Philip Larkin's "A Study of Reading Habits," is the ironic difference between slang and formal language. The formal language in the title, implies the poem is about a research paper, possibly about drawing conclusions of people's reading habits. Instead, the poem is the confession of one man whose attitudes toward reading have slowly diminished to the point where books are nothing but "a load of crap" (543). The poem is not about the man's reading habits, but the reality of his life.
The poem is patterned in three stanzas having a rime scheme and a basic meter. The stanziac division of the poem corresponds to the internal structure of the poems meaning. In the three stanzas the man is at three stages of his life: a schoolboy, adolescent, and adult. The order of the progression is told in the first lines of the stanzas using the words "when" (543), "later" (543), and "now" (543). The "now" (543) is when the man is an adult recalling his two earlier stages.
The boy he remembers in stanza one was unhappy, both at home and at school. Perhaps small and picked on by other kids, he probably had poor grades, and was scolded by teachers. He found an escape from reality through reading. The books he read were tales of action and adventure, pitting good guys against bad guys, that are full of physical conflict, and ending with victory for the good guy. These tales helped him build a fantasy life in which he identifies himself as the virtuous hero. In his imagination he beats up villains twice his size, thus reversing the situations of his real life.
In stanza two the man recalls his teenage years, when his dreams were sexual rather than being buff. True to his prediction of "ruining my eyes" (543) in stanza one, he had to wear spectacles, which he describes exaggeratedly as "inch-thick" (543), which became a further disadvantage to his social life. To compensate for his lack of success with girls, he invisions himself as a Dracula like figure with cloak and fangs, enjoying a series of sexual triumphs. His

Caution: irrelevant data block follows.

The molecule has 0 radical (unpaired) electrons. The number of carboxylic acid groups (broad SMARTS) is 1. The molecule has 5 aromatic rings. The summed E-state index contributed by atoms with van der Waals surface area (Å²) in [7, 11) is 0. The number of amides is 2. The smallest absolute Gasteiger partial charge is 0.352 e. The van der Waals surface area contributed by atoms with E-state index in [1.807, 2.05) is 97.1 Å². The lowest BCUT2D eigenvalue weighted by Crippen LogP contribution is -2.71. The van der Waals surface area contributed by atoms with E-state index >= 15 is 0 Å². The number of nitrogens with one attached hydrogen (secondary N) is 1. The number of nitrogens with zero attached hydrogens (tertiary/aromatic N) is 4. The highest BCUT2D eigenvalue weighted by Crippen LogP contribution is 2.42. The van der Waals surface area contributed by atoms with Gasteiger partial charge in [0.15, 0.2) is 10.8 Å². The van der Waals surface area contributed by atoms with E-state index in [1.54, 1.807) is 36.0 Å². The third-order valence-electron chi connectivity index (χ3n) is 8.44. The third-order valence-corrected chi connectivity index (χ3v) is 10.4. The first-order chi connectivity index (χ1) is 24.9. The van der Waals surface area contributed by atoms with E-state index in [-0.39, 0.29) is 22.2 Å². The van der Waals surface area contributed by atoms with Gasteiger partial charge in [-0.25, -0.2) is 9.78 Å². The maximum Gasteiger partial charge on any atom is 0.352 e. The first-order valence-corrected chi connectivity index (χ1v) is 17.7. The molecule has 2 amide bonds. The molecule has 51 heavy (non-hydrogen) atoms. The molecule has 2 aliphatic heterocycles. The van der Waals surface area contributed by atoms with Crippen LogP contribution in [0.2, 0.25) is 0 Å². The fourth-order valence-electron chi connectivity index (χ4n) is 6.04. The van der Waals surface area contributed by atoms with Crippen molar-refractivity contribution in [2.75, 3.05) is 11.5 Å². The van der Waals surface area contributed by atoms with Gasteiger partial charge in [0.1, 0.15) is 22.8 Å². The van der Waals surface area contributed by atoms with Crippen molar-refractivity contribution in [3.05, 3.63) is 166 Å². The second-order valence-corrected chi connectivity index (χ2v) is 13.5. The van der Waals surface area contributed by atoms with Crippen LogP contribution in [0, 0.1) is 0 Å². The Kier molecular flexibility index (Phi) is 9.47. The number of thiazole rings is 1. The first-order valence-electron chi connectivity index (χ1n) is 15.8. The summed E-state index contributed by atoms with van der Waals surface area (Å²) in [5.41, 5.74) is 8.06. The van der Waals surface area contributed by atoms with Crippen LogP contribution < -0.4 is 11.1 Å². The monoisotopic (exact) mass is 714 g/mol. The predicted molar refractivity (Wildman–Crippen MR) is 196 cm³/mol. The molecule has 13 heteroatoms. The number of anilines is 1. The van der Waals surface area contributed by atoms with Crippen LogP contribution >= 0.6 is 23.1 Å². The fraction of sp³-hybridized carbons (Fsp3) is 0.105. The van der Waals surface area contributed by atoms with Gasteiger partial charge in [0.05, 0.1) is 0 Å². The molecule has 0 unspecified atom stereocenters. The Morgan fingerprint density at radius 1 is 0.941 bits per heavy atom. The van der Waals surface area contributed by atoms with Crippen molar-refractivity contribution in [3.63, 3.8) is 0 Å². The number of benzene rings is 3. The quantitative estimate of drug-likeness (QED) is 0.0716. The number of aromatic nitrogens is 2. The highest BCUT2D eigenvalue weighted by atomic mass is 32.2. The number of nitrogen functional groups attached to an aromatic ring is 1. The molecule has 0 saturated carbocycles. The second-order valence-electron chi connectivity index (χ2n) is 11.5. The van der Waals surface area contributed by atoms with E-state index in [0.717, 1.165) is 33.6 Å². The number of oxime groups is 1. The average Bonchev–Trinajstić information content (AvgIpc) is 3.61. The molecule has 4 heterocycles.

reading continued to feed his fantasy life, but instead of identifying with a heroic character, he identified with the glamorous, sexually ruthless villain. Philip Larkin puns on the word ripping, "had ripping times in the dark" (543), implying both the British slang meaning of splendid, and the violence of the rapist who rips off the clothes of his victim.
In stanza three, the man, now a young adult, confesses that he no longer reads much. His accumulated experience of personal failure and his long familiarity with his shortcomings have made it impossible for him to identify, even in his fantasy world, with the strong virtuous hero or the potent villain. He can no longer hide from himself the truth that he resembles more closely the weak secondary characters of the books he picks up. He recognizes himself in the
undependable "dude" (543) who fails the heroine, or the cowardly store keeper who melts under the bad guys. Therefore, he has turned to a more powerful means of escape, one that protects him from dwelling on what he knows about himself: drunkenness. His final words are memorable, so unpoetic in a traditional sense, and yet effective in characterizing himself, "get stewed, books are a load of crap" (543) he tells himself.
"A Study of Reading Habits" is ironic. It presents a first-person speaker who has been unable to cope with the reality of his life in all of its stages and has therefore turned toward various means of escaping it. His confessions reveal his values going from good to evil to sodden indifference; this downward slide in life, both in his reality and fantasies, is shown by a change in his reading tastes, from adventure stories, to sexual novels, to not reading at all. The attitude he has toward reading is ironically reflected in his life which is now "a load of crap" (543).